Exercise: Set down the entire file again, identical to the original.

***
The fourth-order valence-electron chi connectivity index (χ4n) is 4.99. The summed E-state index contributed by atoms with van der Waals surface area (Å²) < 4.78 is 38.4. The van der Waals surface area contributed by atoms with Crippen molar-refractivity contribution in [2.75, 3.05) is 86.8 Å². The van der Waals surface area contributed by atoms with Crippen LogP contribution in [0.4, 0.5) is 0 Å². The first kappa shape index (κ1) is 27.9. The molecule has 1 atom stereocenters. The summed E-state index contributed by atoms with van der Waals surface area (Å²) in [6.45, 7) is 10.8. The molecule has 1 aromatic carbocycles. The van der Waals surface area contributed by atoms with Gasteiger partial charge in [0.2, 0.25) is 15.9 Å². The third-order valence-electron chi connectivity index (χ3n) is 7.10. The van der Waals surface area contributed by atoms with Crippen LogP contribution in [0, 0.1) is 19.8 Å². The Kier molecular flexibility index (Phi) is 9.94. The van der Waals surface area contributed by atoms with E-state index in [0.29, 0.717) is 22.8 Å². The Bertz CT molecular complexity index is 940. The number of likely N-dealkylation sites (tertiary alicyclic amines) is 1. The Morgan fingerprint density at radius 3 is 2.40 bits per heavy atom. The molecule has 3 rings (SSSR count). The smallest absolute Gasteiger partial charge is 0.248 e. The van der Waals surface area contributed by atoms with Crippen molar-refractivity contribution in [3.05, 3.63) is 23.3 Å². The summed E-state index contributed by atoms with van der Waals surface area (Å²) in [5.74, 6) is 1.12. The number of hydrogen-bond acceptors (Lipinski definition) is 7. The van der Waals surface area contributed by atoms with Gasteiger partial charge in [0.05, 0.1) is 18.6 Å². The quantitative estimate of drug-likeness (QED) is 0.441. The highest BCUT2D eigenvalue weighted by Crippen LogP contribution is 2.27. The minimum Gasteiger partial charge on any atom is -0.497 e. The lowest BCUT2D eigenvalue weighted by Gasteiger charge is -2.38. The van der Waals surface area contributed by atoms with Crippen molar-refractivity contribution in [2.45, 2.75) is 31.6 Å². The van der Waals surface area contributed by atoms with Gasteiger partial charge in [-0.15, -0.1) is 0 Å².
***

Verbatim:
The fourth-order valence-electron chi connectivity index (χ4n) is 4.99. The summed E-state index contributed by atoms with van der Waals surface area (Å²) < 4.78 is 38.4. The van der Waals surface area contributed by atoms with Crippen molar-refractivity contribution in [2.75, 3.05) is 86.8 Å². The van der Waals surface area contributed by atoms with Crippen LogP contribution in [0.4, 0.5) is 0 Å². The first kappa shape index (κ1) is 27.9. The molecule has 1 atom stereocenters. The summed E-state index contributed by atoms with van der Waals surface area (Å²) in [6.45, 7) is 10.8. The molecule has 1 aromatic carbocycles. The van der Waals surface area contributed by atoms with Gasteiger partial charge in [0.2, 0.25) is 15.9 Å². The third-order valence-electron chi connectivity index (χ3n) is 7.10. The van der Waals surface area contributed by atoms with Crippen LogP contribution in [0, 0.1) is 19.8 Å². The Kier molecular flexibility index (Phi) is 9.94. The van der Waals surface area contributed by atoms with E-state index in [0.29, 0.717) is 22.8 Å². The Bertz CT molecular complexity index is 940. The number of likely N-dealkylation sites (tertiary alicyclic amines) is 1. The Morgan fingerprint density at radius 3 is 2.40 bits per heavy atom. The molecule has 3 rings (SSSR count). The smallest absolute Gasteiger partial charge is 0.248 e. The van der Waals surface area contributed by atoms with Crippen molar-refractivity contribution in [3.05, 3.63) is 23.3 Å². The summed E-state index contributed by atoms with van der Waals surface area (Å²) in [5.74, 6) is 1.12. The number of hydrogen-bond acceptors (Lipinski definition) is 7. The van der Waals surface area contributed by atoms with Gasteiger partial charge in [0.05, 0.1) is 18.6 Å². The quantitative estimate of drug-likeness (QED) is 0.441. The highest BCUT2D eigenvalue weighted by Crippen LogP contribution is 2.27. The minimum Gasteiger partial charge on any atom is -0.497 e. The lowest BCUT2D eigenvalue weighted by Gasteiger charge is -2.38. The van der Waals surface area contributed by atoms with Crippen molar-refractivity contribution in [2.45, 2.75) is 31.6 Å². The van der Waals surface area contributed by atoms with Gasteiger partial charge in [-0.15, -0.1) is 0 Å².